The Daikanyama Pendant

Inspired by the Tokyo district of the same name, the Daikanyama pendant is a modern, minimalist fixture available in playful colors. The scale is perfect for both large and small areas, providing a great range of versatility and function. Made from painted aluminum, the inside of the fixture comes with an opal glass diffuser.Request a Quote

Daikanyama Pendant
Daikanyama Pendant Tech Drawing
Product Name
Daikanyama Pendant
Zero Interior 
Cord Length
6 Feet
Light Source

E26 A19

1 x 12 Watt
cUL Certified

Download product specification sheet for a full list of available size and lamping options

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  • alt="" Zero Daikanyama Pendant Black
  • alt="" Zero Interior Daikanyama Pendant White
  • alt="" Zero Interior Daikanyama Pendant Red
  • alt="" Zero Interior Daikanyama Pendant Orange
  • alt="" Zero Interior Daikanyama Pendant Yellow


"Thomas Bernstrand’s objects are not meant to be placed on a pedestal; they are meant to be used,” remarked Mark Isitt, an architecture and design journalist. He does not mean this in the customary manner. “Not as one usually uses furniture and lamps and flowerpots and coat hangers and notice boards and towel hangers and ladders and everything else he has designed. But more… intensively… You should be able to swing from Thomas’ things. Dance on them. Dismantle them.” That’s quite a statement, and if you are doubting Bernstrand has a playful enough personality to pull it off, consider that the fixtures Global Lighting distributes in the North American marketplace—produced by Swedish manufacturer Zero Interior Lighting—are named Hide and Poker!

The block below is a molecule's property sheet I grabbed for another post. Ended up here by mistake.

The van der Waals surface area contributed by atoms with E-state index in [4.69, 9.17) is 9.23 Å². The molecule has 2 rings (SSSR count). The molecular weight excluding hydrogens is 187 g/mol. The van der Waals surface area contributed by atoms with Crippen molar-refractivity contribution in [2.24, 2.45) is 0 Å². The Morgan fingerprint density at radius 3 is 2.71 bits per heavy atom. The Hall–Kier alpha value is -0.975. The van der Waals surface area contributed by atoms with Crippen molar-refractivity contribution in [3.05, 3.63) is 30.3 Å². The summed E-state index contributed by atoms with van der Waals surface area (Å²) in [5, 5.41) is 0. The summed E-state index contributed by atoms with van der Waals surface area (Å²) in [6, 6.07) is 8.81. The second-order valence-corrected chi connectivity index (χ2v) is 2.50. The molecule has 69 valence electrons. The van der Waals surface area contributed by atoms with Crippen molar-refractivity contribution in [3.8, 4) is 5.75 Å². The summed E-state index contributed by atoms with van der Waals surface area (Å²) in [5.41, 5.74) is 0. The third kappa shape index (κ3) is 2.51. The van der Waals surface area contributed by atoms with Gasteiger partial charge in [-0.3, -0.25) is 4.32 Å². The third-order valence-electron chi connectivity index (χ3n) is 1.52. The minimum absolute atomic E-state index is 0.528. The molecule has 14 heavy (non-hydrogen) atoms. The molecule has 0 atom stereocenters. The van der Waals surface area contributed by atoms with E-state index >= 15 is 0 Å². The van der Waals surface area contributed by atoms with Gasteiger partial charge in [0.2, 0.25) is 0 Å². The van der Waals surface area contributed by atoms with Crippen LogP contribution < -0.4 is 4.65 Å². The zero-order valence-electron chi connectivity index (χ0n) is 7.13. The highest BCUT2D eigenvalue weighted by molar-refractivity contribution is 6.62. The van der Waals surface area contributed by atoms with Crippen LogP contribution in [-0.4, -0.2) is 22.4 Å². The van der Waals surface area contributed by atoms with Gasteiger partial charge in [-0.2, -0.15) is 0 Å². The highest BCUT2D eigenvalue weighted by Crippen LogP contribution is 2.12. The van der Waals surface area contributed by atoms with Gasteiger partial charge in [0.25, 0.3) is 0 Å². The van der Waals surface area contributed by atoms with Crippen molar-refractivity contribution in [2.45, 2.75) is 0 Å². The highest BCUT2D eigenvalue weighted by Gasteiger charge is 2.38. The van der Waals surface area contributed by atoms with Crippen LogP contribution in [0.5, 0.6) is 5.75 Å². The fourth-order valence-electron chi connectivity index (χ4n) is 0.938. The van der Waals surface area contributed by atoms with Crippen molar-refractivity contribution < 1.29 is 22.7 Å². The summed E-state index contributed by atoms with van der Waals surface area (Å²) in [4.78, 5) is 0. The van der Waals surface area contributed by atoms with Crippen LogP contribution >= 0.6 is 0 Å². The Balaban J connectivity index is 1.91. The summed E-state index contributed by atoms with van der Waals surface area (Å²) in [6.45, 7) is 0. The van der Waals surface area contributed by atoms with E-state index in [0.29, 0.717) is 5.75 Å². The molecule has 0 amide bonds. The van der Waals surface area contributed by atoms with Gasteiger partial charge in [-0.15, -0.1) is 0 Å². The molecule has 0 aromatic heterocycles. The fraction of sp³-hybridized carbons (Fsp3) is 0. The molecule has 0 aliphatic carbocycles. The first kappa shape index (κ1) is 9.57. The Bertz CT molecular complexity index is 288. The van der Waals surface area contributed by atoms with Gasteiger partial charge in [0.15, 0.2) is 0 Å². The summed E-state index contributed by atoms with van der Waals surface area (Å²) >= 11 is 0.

That said, creativity is more than a game to the award-winning industrial designer, who founded his eponymous studio Bernstrand & Company. Good Design awards, Red Dot awards, IMM Interior Innovations awards, and Light of the Year awards are but a few of the accolades he’s been handed. Bernstrand studied at the University College of Arts, Crafts and Design (Konstfack) in Stockholm and Danmarks Designskole, and has exhibited at Colette in Paris and the Museum of Modern Art in New York City. “I tend to think that Thomas would have been an excellent actor,” Isitt proclaims. This may be true, but the design world is definitely the better for the fact he chose this career path instead! Wouldn't you agree?